Our team at Colette HQ has grown from two to five people this year. Having people dedicated to pattern development and graphic design has been a huge help where production is concerned. Having a larger team also introduces complications, of course, but nothing we haven’t been able to work with, so for the most part things are running smoothly.
The one issue we haven’t been able to figure out yet is a reasonable workflow for dealing with our various Adobe files. Most of our pattern production work happens in Illustrator and InDesign, with three different people working on the files at various stages of development. This, needless to day, necessitates a good, trusted system to ensure that everyone’s changes are tracked and preserved.
Software developers solved this problem ages ago with version control but, as far as I can tell, designers and others users of Adobe products have no reasonable equivalent, despite having the same needs. At one time Adobe had a product called Version Cue which seems like it filled this need, but it was discontinued with the release of CS5 in early 2010. Now, with Creative Cloud, Adobe promises some sort of versioning for files stored on their “cloud” service but this is obviously a non-starter for companies and teams that prefer to manage their own file storage.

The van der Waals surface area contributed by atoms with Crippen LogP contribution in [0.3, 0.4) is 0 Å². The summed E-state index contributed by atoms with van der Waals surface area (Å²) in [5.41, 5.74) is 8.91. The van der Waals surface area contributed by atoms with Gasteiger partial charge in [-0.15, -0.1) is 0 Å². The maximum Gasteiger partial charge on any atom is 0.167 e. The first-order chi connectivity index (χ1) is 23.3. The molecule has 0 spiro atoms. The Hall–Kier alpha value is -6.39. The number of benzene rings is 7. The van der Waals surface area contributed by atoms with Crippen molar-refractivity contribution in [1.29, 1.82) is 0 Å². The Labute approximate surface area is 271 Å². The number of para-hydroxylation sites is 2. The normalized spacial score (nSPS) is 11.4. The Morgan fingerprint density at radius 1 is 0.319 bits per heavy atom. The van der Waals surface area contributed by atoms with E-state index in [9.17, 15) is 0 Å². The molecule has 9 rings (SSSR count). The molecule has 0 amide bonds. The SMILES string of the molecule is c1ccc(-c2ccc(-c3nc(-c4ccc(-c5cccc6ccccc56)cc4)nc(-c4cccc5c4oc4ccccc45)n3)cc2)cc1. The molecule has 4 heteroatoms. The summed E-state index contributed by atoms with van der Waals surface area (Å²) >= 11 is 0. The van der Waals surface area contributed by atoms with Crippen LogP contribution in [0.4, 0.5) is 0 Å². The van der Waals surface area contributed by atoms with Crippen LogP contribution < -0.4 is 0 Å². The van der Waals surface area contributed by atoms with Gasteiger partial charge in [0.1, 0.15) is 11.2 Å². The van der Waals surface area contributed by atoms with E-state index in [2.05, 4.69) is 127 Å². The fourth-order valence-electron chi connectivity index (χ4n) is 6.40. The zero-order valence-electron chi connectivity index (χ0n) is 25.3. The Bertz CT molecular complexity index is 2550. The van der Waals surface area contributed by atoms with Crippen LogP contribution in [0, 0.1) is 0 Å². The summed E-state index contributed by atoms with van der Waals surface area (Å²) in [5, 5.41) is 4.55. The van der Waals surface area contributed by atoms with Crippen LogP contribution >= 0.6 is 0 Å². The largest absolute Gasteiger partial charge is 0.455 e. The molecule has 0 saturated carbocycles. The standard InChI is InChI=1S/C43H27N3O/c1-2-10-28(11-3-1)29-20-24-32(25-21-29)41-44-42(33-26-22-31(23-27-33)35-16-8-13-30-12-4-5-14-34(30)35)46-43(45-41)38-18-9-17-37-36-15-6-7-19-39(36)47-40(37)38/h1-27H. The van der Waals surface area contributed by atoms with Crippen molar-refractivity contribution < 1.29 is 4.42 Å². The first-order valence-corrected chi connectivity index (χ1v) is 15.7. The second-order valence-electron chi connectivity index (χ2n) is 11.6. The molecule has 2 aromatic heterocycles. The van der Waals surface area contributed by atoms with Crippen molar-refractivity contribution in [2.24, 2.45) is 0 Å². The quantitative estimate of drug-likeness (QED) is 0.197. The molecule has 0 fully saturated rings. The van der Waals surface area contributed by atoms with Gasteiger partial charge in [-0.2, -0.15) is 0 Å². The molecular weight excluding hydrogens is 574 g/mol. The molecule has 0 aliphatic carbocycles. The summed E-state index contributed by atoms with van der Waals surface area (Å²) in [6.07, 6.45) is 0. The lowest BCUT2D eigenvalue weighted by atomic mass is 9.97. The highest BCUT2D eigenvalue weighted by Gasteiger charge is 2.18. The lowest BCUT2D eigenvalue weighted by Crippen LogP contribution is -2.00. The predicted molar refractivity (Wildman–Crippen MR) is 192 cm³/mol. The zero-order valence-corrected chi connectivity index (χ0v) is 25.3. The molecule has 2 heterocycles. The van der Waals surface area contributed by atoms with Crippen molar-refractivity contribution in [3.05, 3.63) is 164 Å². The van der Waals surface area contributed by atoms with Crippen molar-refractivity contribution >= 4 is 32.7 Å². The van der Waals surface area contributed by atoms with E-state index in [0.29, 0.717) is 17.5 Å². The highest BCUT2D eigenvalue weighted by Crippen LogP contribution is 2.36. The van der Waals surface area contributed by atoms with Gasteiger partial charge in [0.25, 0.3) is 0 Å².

I recently found a product called Timeline that looks promising: It provides plugins for Photoshop, Illustrator, and InDesign that talk to your own Subversion backend. But the last product announcement on the company’s blog was about adding CS6 support nearly a year ago and contains no mention of Creative Cloud support at all. A comment on their blog asking about this has gone unanswered for four months and their Twitter account hasn’t been used since June 2012 so I have to assume this is a dead project as well.
The basics of what we need are trivial: a) simple updating to the latest or earlier revisions of a file, and b) the ability to check in changes with notes. I’d just set up a central Subversion repository for these files myself but I’m not convinced that’s the best way to handle files like this.
I know our needs are not unique – surely every design team of more than a few people has run into this. How do teams at larger companies and agencies manage this?